New Orleans music ushered in the 20th century with the wail of a joyful noise: collective improvisation, syncopated rhythms, eclectic stylizations and an infectious joie de vivre that was exhilarating. Indeed, thanks to New Orleans musicians such as King Oliver, Jellyroll Morton, the ODJB, and above all, Louis Armstrong, the 1920s became known as the "jazz age."
Just like early jazz was an amalgamation of the music of its era, The Dirty Dozen Brass Band's musical revolution was actually a reintroduction of the basic eclecticism that made jazz the most dynamic music of the 20th century. With the release of their Mammoth Records recording Buck Jump, The Dirty Dozen Brass Band is poised to extend New Orleans music into the 21st century.
Founded in April of 1977, The Dirty Dozen Brass Band created a musical revolution in New Orleans. For over seventy-five years, the brass band tradition existed largely unchanged until this forward-looking, bebop-influenced ensemble completely changed both the style and the repertoire of brass band music.
Trumpeter and bandleader Gregory Davis points out, "The concept of the Dirty Dozen is to play and experiment with all types of music. We will take a song -- and not worry about if it is a jazz song or any particular type of song -- we'll just take a song and see what we can do with it as The Dirty Dozen."
This time around, the band has called on the services of John Medeski of Medeski, Martin & Wood to produce their new recording. "It's the first time we worked with a producer who actually plays an instrument on the record and is making a living as a musician. The company went for the first take concept. For them, funky meant if it had a mistake in it, so what. And that was cool because it was like doing it live on a gig," commented Gregory Davis.
The results are impressive: Buck Jump offers a broad range of Dirty Dozen stylizations. From a rollicking interpretation of "Run Joe," a song associated with jump blues master Louis Jordan all the way to a sax-heavy, hard-blowing interpretation of Marvin Gaye's anthem "Inner City Blues." Other tracks like "Unclean Waters" and "Pet the Kat" pack the same punch that the band is legendary for delivering in concert. There is no question that John Medeski's influence has helped The Dirty Dozen finally record an album that sounds like it catapults you into the middle of one of their live performances.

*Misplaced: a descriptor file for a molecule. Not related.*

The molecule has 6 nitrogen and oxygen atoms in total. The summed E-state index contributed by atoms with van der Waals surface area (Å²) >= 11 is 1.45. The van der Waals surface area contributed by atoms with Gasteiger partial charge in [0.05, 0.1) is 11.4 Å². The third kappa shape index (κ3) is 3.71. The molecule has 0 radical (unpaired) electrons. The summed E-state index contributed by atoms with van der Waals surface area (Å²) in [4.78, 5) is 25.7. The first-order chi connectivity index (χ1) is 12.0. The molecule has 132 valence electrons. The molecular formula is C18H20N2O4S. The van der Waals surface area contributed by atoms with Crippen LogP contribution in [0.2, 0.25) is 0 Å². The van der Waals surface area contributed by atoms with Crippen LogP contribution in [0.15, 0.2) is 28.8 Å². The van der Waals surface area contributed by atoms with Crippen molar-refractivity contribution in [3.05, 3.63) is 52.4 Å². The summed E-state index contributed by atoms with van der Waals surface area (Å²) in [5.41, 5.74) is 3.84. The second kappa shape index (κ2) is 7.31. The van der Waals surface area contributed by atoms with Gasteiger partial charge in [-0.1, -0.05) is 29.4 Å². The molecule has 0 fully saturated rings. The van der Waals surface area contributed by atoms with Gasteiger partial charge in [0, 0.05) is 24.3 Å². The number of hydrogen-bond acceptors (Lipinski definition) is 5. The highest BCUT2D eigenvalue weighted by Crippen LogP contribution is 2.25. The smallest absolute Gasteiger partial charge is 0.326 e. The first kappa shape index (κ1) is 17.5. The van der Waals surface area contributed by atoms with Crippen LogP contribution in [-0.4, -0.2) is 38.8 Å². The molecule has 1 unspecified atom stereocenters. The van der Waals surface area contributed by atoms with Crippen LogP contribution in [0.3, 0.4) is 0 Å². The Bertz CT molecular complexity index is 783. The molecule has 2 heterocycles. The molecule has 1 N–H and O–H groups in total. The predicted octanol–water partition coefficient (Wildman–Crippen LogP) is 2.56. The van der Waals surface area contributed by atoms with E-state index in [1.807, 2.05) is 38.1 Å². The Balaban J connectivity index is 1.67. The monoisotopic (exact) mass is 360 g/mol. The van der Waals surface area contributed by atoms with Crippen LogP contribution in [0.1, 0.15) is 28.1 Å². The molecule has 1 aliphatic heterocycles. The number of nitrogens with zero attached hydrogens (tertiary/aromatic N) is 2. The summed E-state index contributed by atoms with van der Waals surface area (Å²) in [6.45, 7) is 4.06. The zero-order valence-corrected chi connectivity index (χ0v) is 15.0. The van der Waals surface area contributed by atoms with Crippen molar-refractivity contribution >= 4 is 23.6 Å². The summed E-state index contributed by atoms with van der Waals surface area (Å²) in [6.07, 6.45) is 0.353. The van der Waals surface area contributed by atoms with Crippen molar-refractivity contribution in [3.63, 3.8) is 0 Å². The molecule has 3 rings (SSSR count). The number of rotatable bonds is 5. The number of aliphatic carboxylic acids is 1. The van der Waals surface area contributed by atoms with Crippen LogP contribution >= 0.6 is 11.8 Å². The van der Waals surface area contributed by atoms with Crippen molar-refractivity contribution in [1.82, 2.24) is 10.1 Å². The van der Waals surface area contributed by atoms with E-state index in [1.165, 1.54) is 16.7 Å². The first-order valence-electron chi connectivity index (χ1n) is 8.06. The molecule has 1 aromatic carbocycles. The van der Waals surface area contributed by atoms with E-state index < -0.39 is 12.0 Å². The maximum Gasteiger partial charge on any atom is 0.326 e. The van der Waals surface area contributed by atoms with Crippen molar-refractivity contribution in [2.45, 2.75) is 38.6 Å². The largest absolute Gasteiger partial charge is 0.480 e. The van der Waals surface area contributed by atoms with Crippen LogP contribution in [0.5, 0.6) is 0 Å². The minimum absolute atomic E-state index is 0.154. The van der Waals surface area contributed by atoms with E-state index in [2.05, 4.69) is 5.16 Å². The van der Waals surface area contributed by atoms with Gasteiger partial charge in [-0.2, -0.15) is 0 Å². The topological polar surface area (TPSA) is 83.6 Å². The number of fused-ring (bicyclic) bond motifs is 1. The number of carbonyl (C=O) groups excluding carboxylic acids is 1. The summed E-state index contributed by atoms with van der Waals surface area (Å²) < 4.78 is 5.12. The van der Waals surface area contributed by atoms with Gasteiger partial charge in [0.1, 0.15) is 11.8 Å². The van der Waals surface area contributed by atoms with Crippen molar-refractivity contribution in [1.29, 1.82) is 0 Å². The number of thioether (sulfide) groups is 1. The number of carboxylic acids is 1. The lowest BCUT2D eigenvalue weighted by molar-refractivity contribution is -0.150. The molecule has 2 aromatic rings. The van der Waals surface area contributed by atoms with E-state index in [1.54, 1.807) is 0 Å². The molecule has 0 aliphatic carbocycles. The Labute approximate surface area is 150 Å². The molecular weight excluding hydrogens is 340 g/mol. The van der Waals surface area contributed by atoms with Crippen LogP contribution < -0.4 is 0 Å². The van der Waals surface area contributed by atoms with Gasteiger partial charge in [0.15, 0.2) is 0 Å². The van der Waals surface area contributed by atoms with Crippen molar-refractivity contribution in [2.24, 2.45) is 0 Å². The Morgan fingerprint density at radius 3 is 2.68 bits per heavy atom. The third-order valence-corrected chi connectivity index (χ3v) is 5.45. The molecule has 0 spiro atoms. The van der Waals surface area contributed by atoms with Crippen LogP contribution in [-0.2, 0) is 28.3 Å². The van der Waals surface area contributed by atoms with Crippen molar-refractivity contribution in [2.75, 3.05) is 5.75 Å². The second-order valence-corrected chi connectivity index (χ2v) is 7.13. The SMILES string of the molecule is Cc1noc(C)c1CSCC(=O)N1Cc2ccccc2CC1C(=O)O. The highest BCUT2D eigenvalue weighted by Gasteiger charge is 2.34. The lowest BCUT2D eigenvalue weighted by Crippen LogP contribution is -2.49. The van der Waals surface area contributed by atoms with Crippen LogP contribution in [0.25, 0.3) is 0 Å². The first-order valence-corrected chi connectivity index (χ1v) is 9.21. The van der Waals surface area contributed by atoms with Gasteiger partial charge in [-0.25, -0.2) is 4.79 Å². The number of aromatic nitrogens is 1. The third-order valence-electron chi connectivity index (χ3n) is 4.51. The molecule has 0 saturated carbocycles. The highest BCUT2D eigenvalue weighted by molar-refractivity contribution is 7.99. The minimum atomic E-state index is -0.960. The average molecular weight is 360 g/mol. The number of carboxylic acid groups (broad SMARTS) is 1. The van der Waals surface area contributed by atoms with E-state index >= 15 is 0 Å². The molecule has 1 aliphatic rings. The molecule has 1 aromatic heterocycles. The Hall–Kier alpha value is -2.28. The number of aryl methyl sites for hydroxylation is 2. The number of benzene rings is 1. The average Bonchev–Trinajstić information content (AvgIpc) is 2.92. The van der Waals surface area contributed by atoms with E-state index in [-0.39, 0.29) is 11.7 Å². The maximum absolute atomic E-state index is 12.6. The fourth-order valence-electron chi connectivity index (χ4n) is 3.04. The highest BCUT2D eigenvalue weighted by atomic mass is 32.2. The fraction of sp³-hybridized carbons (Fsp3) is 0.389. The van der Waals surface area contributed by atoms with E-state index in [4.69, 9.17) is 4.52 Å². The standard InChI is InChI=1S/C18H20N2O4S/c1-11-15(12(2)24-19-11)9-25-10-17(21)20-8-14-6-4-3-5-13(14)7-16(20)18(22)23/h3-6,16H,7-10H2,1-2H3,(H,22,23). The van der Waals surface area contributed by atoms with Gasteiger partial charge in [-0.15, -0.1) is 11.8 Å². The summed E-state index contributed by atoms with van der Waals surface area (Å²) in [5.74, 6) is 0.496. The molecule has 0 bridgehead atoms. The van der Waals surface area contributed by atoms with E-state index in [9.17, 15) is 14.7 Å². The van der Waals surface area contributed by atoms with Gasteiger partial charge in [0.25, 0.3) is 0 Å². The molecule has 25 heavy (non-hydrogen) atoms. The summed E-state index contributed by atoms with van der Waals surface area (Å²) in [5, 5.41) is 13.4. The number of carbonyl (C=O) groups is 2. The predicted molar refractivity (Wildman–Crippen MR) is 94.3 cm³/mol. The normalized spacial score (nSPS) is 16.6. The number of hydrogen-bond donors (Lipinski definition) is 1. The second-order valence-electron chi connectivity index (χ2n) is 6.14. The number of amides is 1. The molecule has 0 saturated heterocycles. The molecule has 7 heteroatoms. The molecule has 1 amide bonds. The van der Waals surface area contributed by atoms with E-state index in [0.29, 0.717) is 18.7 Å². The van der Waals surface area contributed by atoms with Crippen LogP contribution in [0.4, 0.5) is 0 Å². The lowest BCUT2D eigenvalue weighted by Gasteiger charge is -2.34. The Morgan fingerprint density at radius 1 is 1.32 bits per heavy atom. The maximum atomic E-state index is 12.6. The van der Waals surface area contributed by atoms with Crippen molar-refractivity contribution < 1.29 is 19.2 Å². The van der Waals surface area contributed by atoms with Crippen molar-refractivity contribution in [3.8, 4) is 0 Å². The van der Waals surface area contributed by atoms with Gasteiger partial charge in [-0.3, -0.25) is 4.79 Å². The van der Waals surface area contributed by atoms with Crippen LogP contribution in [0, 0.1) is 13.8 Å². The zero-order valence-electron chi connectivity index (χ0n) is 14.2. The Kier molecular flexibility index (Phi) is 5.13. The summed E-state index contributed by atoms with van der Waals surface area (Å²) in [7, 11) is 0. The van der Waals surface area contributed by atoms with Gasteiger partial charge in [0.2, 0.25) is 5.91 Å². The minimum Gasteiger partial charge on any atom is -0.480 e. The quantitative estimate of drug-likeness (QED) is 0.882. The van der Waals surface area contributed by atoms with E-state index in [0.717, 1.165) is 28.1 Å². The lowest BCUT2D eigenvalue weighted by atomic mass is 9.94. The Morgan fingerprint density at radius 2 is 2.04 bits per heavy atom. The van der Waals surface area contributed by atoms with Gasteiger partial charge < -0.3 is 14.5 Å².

This spirit of experimentation has led to the Dirty Dozen playing songs as diverse as the jump blues war horse "Night Train," Thelonious Monk's modern jazz classic "Blue Monk" (which is now part of the standard New Orleans brass band repertoire), folk music such as "Little Liza Jane" and even television cartoon music such as the "Flintstones" theme. "We not only do jazz shows, we do rhythm and blues festivals, rock and roll gigs, blues festivals. Because we play a variety of music, it allows us to get into different venues that we probably would not have been invited to otherwise."
For over two decades, the Dirty Dozen Brass Band has literally been barnstorming the world (more than thirty countries on five continents)--they once knocked out 72 gigs in 90 days. They've played all the major festivals--Newport, New York, New Orleans Jazzfest, Playboy, Montreaux--and they have played one-nighters in no-name venues in small towns you need a local map to find. If they didn't love the music, they couldn't keep up the pace, but, as their signature song exclaims, they roll on, confident that their "Feet Can't Fail Me Now."
Davis believes, "being a New Orleans band has marquee value. The other side of that coin is that people expect you to do a good job. The audience expects something special. So our challenge is, every night, to make sure that you are not only playing some good music, you have to also put on a good show."
Moreover, it's not just been dancers and the general public who have embraced the Dirty Dozen. The band has received broad critical acclaim including a "Jazz Album of the Year" award from CMJ as well as five star ratings from both Downbeat and Jazz Times. Additionally, they have performed and / or recorded with an assortment of established musical giants: jazz greats Dizzy Gillespie, Danny Barker and Branford Marsalis; New Orleans legends Dr. John, The Neville Brothers and Dave Bartholemew; pop stars Elvis Costello, The Black Crowes, and the Cajun two-stepping of Buckwheat Zydeco.